Four new ways we’re rethinking our plastic packaging
With ambitious plans to transform the use of plastic and cut waste in our packaging, here are some recent innovations that are helping us make progress towards a truly circular economy.
In October 2019, we announced bold commitments to halve the use of virgin plastic in our packaging and remove more than 100,000 tonnes of plastic entirely by 2025.
Our aim is to ensure that all our plastic packaging is reusable, recyclable or compostable, and we’re working hard to continue to innovate, test, learn and deploy new ways of delivering against our commitments.
And we’re making progress. We’ve significantly stepped up our use of post-consumer recycled plastic (PCR). We’re using more alternative materials, such as paper-based ice cream tubs. And our dedicated teams are working on novel reusable/refillable formats, with pilot projects now running all over the world.
As Pablo Costa, VP Science & Technology, Packaging, says: “Unilever’s commitments towards creating a sustainable world are powered by our innovations that include rethinking our plastic packaging. We’re doing this by using ‘Less Plastic. Better Plastic. No Plastic’. This framework guides our thinking and continues to gather momentum as we accelerate our transition towards a circular economy. We remain more committed than ever to close the loop on plastic.”
The pumps on the top of bottles often can’t be recycled because they include several different materials such as metal springs, foam gaskets and various types of plastic that are hard to separate.
Love Beauty and Planet has overcome that problem with a revolutionary new design – one that’s taken several months of testing and perfecting. It’s made with just one type of plastic, so it’s designed to be much easier to recycle.
Black plastic is also hard to recycle because automatic optical sorting machines are unable to ‘see’ it. This leads to the item being rejected and sent for waste. The brand overcame this problem by using detectable black pigments in the pumps so that recycling machines have an easier time reading.
Love Beauty and Planet launched this new pump at the beginning of the year with plans to roll it out further across all pump packs. It is now taking the next step and working on how to make them from recycled plastic.
Unilever’s commitments towards creating a sustainable world are powered by our innovations that include rethinking our plastic packaging.Pablo Costa, VP Science & Technology, Packaging
Our Lipton brand has started a programme to make all its tea bags globally from plant-based materials. This means they will be fully renewable and compostable, going back to nature where they came from, thereby reducing our environmental impact.
Right now, 17 billion plant-based tea bags have already rolled off the production line. Lipton has an ambition to make 30 billion tea bags using fully plant-based material by the end of 2021, and our aim is that all our 45 billion teabags will be plant based by 2023.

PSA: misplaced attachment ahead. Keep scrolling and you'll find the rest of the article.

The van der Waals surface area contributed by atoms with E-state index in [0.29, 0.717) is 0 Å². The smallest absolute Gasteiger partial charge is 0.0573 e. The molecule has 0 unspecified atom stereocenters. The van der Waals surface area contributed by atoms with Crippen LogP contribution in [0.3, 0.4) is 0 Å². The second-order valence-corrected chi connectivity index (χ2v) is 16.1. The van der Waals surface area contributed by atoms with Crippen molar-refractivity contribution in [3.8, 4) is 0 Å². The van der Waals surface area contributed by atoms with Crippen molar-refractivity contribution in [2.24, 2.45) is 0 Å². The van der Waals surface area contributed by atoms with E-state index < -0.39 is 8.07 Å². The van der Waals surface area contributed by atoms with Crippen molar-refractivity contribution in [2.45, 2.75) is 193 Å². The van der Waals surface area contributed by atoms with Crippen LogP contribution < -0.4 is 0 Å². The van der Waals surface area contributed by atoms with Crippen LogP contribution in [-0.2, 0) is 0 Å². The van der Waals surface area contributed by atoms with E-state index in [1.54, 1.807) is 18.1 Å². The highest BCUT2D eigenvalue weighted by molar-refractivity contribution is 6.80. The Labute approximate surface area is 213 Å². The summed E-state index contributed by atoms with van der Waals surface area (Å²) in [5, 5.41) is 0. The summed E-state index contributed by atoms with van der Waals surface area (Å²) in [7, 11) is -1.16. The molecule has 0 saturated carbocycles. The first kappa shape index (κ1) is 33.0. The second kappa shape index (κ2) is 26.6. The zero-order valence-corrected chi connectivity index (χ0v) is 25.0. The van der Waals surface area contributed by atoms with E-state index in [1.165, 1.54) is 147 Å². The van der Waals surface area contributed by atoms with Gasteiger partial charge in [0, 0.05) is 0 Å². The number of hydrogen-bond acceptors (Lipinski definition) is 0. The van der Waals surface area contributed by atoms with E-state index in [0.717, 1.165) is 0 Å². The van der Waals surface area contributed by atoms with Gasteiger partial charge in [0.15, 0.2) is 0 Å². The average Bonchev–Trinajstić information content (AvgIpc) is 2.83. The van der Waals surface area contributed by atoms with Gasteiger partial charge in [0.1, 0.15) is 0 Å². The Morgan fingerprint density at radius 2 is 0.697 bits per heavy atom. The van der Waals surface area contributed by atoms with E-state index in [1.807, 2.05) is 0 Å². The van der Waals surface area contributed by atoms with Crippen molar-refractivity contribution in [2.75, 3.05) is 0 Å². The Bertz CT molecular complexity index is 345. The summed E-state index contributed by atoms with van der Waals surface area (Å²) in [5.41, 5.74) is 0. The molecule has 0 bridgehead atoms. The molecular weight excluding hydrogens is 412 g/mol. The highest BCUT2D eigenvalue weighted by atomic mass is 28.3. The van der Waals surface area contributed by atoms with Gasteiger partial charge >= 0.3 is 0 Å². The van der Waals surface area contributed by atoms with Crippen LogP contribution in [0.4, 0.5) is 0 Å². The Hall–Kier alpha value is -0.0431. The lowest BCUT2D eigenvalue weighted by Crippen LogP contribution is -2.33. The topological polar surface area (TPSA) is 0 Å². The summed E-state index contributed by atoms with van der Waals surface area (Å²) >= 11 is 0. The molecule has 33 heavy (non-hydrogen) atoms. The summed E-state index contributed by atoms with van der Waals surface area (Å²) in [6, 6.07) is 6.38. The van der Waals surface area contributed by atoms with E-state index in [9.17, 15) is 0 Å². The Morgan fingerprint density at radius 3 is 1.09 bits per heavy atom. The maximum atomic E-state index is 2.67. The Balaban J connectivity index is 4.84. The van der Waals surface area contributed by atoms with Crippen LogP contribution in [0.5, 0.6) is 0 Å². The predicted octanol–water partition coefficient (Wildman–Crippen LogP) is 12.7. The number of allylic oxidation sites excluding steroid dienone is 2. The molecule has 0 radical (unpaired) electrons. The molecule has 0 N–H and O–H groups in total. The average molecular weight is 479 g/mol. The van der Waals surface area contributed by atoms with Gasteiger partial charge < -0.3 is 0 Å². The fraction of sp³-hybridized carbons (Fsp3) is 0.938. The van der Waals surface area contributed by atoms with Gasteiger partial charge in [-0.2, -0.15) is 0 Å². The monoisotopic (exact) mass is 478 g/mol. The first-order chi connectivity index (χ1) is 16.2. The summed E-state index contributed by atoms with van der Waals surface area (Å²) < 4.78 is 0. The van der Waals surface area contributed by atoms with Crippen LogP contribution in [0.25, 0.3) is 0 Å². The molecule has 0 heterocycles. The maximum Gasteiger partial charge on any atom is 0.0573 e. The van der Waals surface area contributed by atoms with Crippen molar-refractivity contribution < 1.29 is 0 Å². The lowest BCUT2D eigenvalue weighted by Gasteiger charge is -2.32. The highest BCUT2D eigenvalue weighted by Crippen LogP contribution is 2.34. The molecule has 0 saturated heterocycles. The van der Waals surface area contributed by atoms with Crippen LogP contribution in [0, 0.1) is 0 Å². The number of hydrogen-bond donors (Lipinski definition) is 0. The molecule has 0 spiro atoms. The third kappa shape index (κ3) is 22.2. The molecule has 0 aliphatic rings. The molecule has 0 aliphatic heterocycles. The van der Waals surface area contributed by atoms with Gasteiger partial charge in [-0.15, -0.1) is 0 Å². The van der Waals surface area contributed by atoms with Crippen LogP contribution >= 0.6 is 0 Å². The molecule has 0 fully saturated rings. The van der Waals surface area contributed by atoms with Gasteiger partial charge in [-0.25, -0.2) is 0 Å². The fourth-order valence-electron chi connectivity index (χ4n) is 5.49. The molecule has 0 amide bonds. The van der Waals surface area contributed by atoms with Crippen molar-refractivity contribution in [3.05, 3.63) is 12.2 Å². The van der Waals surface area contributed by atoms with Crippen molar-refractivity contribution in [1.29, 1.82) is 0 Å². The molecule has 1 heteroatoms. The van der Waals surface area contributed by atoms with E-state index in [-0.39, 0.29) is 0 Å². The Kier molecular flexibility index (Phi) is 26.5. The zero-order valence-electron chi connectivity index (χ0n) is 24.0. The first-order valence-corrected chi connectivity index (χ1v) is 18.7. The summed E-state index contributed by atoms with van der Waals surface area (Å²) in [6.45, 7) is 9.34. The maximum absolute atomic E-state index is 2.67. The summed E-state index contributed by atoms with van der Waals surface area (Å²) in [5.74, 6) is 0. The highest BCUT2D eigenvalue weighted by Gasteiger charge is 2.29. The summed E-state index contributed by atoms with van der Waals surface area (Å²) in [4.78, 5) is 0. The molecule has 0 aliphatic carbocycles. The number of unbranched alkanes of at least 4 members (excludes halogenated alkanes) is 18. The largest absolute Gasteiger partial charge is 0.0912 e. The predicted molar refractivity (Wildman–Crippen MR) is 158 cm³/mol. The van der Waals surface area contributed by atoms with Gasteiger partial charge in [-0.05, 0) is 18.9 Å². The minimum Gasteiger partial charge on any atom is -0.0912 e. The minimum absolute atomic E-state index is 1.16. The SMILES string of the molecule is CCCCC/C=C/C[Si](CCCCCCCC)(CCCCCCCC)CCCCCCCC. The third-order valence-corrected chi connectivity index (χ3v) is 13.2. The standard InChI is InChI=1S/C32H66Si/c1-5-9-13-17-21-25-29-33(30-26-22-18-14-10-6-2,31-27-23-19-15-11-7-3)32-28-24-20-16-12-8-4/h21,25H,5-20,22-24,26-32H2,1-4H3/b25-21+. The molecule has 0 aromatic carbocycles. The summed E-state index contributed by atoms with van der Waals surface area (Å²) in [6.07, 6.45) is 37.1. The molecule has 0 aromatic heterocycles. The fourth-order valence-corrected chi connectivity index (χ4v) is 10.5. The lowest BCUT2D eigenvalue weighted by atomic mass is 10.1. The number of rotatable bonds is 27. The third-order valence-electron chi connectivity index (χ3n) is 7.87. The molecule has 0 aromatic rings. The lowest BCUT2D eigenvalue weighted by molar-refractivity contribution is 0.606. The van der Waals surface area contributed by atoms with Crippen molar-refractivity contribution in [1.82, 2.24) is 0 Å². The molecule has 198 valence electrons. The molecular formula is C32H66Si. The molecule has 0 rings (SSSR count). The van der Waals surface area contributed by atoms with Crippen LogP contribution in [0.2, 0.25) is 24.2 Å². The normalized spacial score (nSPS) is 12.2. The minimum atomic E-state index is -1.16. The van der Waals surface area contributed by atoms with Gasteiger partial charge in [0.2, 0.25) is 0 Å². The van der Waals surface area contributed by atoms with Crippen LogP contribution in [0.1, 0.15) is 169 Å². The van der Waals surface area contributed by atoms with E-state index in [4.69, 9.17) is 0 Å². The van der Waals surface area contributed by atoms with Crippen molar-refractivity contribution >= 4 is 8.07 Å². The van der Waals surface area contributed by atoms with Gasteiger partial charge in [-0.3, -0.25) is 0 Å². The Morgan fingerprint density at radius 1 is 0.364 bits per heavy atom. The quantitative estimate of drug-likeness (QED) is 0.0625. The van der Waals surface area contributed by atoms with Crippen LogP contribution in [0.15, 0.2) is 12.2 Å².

In Europe, as well as making its tea bags compostable, Lipton is producing packaging that’s fully recyclable by completely removing the plastic overwrap on its cartons. All this represents a reduction of 1,000 tonnes of plastic every year.
Many products are packaged in flexible plastic pouches. These are used for a variety of reasons. For instance, they tend to be lighter than hard plastic containers, which means they have less environmental impact when being transported from factory to store.
These pouches are typically made up of thin layers of several types of plastic, which perform different functions. One could be to prevent moisture permeating the pack, another could be to print important product information. But these layers are difficult to separate, and each one usually requires a different type of process to recycle them. For these reasons, traditional pouch packs most likely end up in landfill.
In Latin America, we worked with film supplier Inapel to develop a new type of pouch for Knorr which is made using three layers of the same polypropylene (PP) material. This means they are much easier to recycle and, in the future, can become a flexible PP film or a rigid plastic application.
In Europe, we worked with packaging company Amcor to create one of the first recyclable stand-up pouches in the market. We’ve launched it initially for our Sun all-in-one dishwasher tablets in four markets. Previously these tablets were sold in pouches that protect the product but are not recyclable.
At the beginning of 2020, Hellmann’s introduced 100% recycled and recyclable plastic jars and bottles in North America. This marked another major milestone on the brand’s journey to exit virgin plastic, following on from their initial launch in Mexico.
Hellmann’s is the first dressings brand to make the switch in the US and is leading industry change in Canada as the first to transition to PCR packaging. This move will cut our use of virgin plastic, per year, by around 13,000 tonnes in the US and Canada.
Although the pandemic has led to shortages of recycled materials, this transformation continues as we introduce 100% recycled bottles across Europe this year. By the end of 2022, our ambition is that all Hellmann’s mayonnaise jars and squeeze bottles – globally – will be 100% recyclable and made using recycled plastic.